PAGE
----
In 1962, when the college was known as the Tacoma Vocational-Technical Institute, the Dental Assisting program made history as the first in the nation to earn American Dental Association accreditation.
Just one of two such programs in the northwest at the time (the other was at the University of Washington), a Sept. 26, 1962 article in the Tacoma News Tribune stated, “Since 1956, L.H. Bates, administrative director of the Institute, pointed out that the school’s program has been accredited by the Dental Assistant’s Association since shortly after the organization of the department in 1956.”
Mr. Bates was quoted, “We are proud of the high standards that have been maintained.”
Those words have remained true since then, as many other Bates career education programs have earned and maintained industry-specific accreditation.
Why is industry-specific accreditation important?
In addition to the college’s accreditation from the NWCCU*, many Bates programs hold industry-specific accreditation. These specialized accreditations mean that the programs meet or exceed professional standards. For example, an accredited Occupational Therapy Assistant program means that it meets the quality standards set by the occupational therapy assistant profession.
Graduating from an industry-accredited program ensures that students have successfully completed career-specific requirements set by the dental profession, said Dental Assisting program instructor Teri Amundsen.
The Dental Lab Technician program, which holds accreditation from the American Dental Association, is unique. The program is one of just two in the Pacific Northwest, and one of 17 nationwide.
Dental Lab Technician instructor Kris Merriman added that when graduates begin the job-search process, “it puts our student at a greater advantage over others who have been trained on the job…it gives them credibility and starts them on their way to become certified—and the potential for higher income,” she said.
Amundsen notes, “Employers in the dental field look for dental assistants who have completed ADA-accredited programs, because they know the demanding requirements for accredited programs, and they are confident that they will be hiring a highly-trained, well-prepared dental assistant.”
This year, three programs underwent an accreditation or re-accreditation process to further ensure graduates are work-ready when they leave college. Graduates of the Culinary Arts program, which received initial accreditation from the American Culinary Federation, can now refer to themselves as a Certified Culinarian®. The Dental Assisting and Dental Lab Tech programs are currently in the process of renewing their accreditation.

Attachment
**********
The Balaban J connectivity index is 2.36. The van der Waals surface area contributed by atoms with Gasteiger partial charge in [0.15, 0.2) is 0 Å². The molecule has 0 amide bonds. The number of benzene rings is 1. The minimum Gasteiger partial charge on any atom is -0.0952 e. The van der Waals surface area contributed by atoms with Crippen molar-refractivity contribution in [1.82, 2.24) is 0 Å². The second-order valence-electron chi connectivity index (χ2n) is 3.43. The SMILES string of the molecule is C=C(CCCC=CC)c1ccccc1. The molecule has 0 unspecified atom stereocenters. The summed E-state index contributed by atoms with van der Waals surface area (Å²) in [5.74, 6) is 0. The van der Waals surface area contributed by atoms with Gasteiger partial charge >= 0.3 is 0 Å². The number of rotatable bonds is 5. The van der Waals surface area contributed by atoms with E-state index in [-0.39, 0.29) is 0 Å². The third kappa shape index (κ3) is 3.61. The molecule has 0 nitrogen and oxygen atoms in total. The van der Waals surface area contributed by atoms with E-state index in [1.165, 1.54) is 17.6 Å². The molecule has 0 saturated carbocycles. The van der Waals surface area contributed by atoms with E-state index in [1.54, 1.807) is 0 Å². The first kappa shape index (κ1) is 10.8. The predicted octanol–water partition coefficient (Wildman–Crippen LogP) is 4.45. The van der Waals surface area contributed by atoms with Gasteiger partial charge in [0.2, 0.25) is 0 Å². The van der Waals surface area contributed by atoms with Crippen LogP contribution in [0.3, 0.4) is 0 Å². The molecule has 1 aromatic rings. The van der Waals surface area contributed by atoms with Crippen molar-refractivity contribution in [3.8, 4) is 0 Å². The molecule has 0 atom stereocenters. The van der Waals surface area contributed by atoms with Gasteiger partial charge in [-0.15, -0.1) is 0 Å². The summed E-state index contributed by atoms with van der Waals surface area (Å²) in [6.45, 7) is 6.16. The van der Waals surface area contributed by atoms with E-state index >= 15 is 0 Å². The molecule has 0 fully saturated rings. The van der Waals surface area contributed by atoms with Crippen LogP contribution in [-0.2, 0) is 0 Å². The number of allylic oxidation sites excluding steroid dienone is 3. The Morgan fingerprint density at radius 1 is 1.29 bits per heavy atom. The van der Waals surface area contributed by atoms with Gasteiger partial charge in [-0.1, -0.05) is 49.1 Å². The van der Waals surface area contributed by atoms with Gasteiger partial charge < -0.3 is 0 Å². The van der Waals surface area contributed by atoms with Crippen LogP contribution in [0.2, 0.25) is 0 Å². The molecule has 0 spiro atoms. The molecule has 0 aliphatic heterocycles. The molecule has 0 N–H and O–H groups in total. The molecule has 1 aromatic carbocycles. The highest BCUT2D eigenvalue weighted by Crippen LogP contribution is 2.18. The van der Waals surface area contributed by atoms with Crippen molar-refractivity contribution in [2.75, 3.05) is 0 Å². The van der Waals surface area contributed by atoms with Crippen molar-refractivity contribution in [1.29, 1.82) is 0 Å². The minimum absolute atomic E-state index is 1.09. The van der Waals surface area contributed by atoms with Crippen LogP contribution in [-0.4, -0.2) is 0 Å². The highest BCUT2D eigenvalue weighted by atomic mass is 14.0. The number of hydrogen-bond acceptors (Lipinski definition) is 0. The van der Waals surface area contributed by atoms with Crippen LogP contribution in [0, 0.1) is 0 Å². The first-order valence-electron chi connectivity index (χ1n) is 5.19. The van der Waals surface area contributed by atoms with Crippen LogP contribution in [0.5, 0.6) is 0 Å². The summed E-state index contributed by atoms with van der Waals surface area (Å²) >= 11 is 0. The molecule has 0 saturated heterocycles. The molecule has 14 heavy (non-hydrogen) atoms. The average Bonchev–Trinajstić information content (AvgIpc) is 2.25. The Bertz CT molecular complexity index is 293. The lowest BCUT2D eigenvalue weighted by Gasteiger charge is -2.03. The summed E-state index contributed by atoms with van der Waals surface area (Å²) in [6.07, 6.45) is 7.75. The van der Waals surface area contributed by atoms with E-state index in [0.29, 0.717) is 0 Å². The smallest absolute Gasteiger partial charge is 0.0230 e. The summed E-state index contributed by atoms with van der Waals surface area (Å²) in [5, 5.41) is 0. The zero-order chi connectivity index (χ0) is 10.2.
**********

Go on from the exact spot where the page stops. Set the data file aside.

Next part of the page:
In 2011, the Occupational Therapy Assistant program began a self-study process to earn accreditation from the Accreditation Council for Occupational Therapy Education—a requirement for all OTA and occupational therapy-related education programs across the nation.
“In May 2011, the program hosted three on-site evaluators who reviewed the curriculum and self-study report, and visited the classroom,” said Denise Tremblay, director of the OTA program at the college.
The first OTA program class graduated in 2011 while the program had conditional accreditation, and in 2012, the program was awarded five-year full accreditation, noted Tremblay. “Accreditation means that our program graduates meet standards in industry, and that our alumni can practice anywhere, nationwide,” said Tremblay.
“There are hundreds of standards a program has to meet,” said Tremblay of the accreditation process. “In this state, there are five OTA programs, and we were the fourth to earn accreditation.”
Tremblay said accreditation is important to hold and maintain. “When programs meet the rigorous industry standards and earn accreditation, they are well-placed to be one of the best programs the United States.”
*The Northwest Commission on Colleges and Universities (NWCCU) is an independent, non-profit membership organization recognized by the U.S. Department of Education as the regional authority on educational quality and institutional effectiveness of higher education institutions the Northwest.